Mental Health Among Asian Americans

Between 2000 and 2015, the U.S. Asian population grew faster than any other major racial or ethnic group at 72%, making them the largest growing immigrant group. Asian Americans are the 3rd largest minority population in Butler County and are the largest minority group in Warren County alone, according to census.gov. Over 19 million people in the United States identify as Asian-American or Pacific Islander, and of that population, more than 13% were diagnosed with a mental illness in the past year. Asian-Americans report fewer mental health conditions than their white counterparts. However, they are more likely to consider and attempt suicide.

Studies show that Asian-Americans are three times less likely than their white counterparts to seek treatment for their mental health concerns. They also avoid seeking treatment or utilizing mental health services because doing so would admit the existence of a mental health disorder, and in turn would bring shame to their family’s name. Many factors affect their ability to seek help, such as language barriers, acceptance of Western medicine, age, gender, occupational issues, religion, traditional beliefs about mental health, and family structure. Language barriers vary widely among Asian sub-groups.

A study conducted by The University of Maryland School of Public Health research team (2007) looked at needs of mental health of 174 Asian-American young adults from eight Asian-American communities. The results showed that participants reported several common sources of stress that affected their overall mental health:

  • Parental pressure to succeed in academics
  • Discussing mental health concerns is considered taboo in many Asian cultures and as a result Asian Americans tend to dismiss, deny or neglect their symptoms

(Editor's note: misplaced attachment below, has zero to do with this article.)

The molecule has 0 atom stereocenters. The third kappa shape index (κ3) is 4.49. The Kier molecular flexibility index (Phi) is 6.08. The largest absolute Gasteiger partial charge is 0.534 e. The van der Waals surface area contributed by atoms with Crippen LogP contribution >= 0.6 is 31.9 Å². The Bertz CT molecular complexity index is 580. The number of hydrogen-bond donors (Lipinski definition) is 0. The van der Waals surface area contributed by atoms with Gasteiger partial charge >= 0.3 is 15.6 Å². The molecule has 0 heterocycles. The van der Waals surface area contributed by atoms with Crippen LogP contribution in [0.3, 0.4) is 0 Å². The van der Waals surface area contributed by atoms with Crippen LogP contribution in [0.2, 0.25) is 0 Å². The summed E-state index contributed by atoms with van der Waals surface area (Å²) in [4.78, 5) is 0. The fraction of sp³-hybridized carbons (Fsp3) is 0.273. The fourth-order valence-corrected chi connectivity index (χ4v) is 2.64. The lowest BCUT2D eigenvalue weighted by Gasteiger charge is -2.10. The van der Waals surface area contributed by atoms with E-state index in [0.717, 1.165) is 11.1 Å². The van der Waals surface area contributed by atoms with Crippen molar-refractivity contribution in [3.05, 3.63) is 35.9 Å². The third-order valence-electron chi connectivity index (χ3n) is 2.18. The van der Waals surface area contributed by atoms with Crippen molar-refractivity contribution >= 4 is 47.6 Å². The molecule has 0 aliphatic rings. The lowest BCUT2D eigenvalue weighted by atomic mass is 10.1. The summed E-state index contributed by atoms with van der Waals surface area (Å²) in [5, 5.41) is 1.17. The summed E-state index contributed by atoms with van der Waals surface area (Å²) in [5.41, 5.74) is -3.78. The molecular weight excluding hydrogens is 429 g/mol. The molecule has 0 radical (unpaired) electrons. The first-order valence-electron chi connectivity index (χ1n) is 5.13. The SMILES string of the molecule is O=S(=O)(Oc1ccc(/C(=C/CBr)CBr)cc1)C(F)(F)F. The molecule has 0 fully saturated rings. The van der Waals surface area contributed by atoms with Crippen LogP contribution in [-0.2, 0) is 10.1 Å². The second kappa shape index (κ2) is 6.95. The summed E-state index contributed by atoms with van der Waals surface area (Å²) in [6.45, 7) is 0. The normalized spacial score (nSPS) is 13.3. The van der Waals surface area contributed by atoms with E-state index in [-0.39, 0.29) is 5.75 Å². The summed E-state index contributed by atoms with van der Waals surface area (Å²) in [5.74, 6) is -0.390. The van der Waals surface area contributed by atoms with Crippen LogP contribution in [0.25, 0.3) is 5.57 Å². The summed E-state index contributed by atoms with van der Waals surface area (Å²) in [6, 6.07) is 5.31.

• Pressure to live up to the “model minority” stereotype (a view that inaccurately portrays Asian Americans as successfully integrating into mainstream culture and having overcome the challenges of racial bias)
  • Family obligations based on strong traditional and cultural values
  • Discrimination due to racial or cultural background
  • Difficulty in balancing two different cultures and developing a bicultural sense of self

If you or someone you know is struggling with mental health, encourage them to seek help today. Please see below for options.

Sojourner Recovery Services is a comprehensive alcohol and drug addiction treatment and mental health service provider.

Reach out to us at http://sojournerrecovery.com/contact/.

Transitional Living, Inc. is the only healthcare organization of its kind in Butler County. In addition to its key role as a provider of a broad range of outpatient behavioral healthcare services, we are the county’s only provider of:

  • Residential care licensed by the Ohio Department of Mental Health
  • Homeless outreach funded by the Ohio Department of Mental Health and the Butler County Mental Health Board

Reach out to us at http://tliving.org/home/contact/.

Sources

Asian Americans/Pacific Islanders. (n.d.). Retrieved July 13, 2020, from https://adaa.org/finding-help/asian-americans

Kramer, E. J., Kwong, K., Lee, E., & Chung, H. (2002). Cultural factors influencing the mental health of Asian Americans. Western Journal of Medicine, 176(4), 227-231.

López, G., Ruiz, N., & Patten, E. (2020, May 31). Key facts about Asian Americans. Retrieved July 13, 2020, from https://www.pewresearch.org/fact-tank/2017/09/08/key-facts-about-asian-americans/

Nishi, K. (2012). Mental Health Among Asian-Americans. Retrieved July 13, 2020, from https://www.apa.org/pi/oema/resources/ethnicity-health/asian-american/article-mental-health

U.S. Census Bureau QuickFacts: Butler County, Ohio; Warren County, Ohio. (n.d.). Retrieved July 13, 2020, from https://www.census.gov/quickfacts/fact/table/butlercountyohio,warrencountyohio/PST045219

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